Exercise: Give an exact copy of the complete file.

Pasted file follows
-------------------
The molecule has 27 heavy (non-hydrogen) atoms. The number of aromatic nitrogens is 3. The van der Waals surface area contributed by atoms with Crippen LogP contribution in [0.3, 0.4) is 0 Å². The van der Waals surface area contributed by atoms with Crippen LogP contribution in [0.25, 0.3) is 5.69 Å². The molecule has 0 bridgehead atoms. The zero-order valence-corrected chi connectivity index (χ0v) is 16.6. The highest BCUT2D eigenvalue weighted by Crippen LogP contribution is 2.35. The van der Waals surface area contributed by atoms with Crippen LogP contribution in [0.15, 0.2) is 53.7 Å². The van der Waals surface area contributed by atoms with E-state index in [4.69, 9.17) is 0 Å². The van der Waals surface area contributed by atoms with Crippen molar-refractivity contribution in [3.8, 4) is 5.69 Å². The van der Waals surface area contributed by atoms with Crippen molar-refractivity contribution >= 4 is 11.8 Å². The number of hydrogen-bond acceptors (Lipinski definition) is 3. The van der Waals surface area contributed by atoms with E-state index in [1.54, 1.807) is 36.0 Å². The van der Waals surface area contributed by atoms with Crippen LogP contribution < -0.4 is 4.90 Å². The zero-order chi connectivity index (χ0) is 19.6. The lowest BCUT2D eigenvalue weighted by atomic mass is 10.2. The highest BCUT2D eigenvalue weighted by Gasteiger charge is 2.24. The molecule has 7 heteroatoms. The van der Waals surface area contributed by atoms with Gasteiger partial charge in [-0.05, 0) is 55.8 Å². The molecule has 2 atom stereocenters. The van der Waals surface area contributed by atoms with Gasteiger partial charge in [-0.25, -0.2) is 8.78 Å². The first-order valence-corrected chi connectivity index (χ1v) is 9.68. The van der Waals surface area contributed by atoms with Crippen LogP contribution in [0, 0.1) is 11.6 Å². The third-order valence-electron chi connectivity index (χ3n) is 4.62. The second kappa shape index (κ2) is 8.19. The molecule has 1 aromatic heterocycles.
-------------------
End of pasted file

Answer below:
The molecule has 27 heavy (non-hydrogen) atoms. The number of aromatic nitrogens is 3. The van der Waals surface area contributed by atoms with Crippen LogP contribution in [0.3, 0.4) is 0 Å². The van der Waals surface area contributed by atoms with Crippen LogP contribution in [0.25, 0.3) is 5.69 Å². The molecule has 0 bridgehead atoms. The zero-order valence-corrected chi connectivity index (χ0v) is 16.6. The highest BCUT2D eigenvalue weighted by Crippen LogP contribution is 2.35. The van der Waals surface area contributed by atoms with Crippen LogP contribution in [0.15, 0.2) is 53.7 Å². The van der Waals surface area contributed by atoms with E-state index in [4.69, 9.17) is 0 Å². The van der Waals surface area contributed by atoms with Crippen molar-refractivity contribution in [3.8, 4) is 5.69 Å². The van der Waals surface area contributed by atoms with Crippen molar-refractivity contribution >= 4 is 11.8 Å². The number of hydrogen-bond acceptors (Lipinski definition) is 3. The van der Waals surface area contributed by atoms with E-state index in [1.54, 1.807) is 36.0 Å². The van der Waals surface area contributed by atoms with Crippen LogP contribution < -0.4 is 4.90 Å². The zero-order chi connectivity index (χ0) is 19.6. The lowest BCUT2D eigenvalue weighted by atomic mass is 10.2. The highest BCUT2D eigenvalue weighted by Gasteiger charge is 2.24. The molecule has 7 heteroatoms. The van der Waals surface area contributed by atoms with Gasteiger partial charge in [-0.05, 0) is 55.8 Å². The molecule has 2 atom stereocenters. The van der Waals surface area contributed by atoms with Gasteiger partial charge in [-0.25, -0.2) is 8.78 Å². The first-order valence-corrected chi connectivity index (χ1v) is 9.68. The van der Waals surface area contributed by atoms with Crippen LogP contribution in [0, 0.1) is 11.6 Å². The third-order valence-electron chi connectivity index (χ3n) is 4.62. The second kappa shape index (κ2) is 8.19. The molecule has 1 aromatic heterocycles.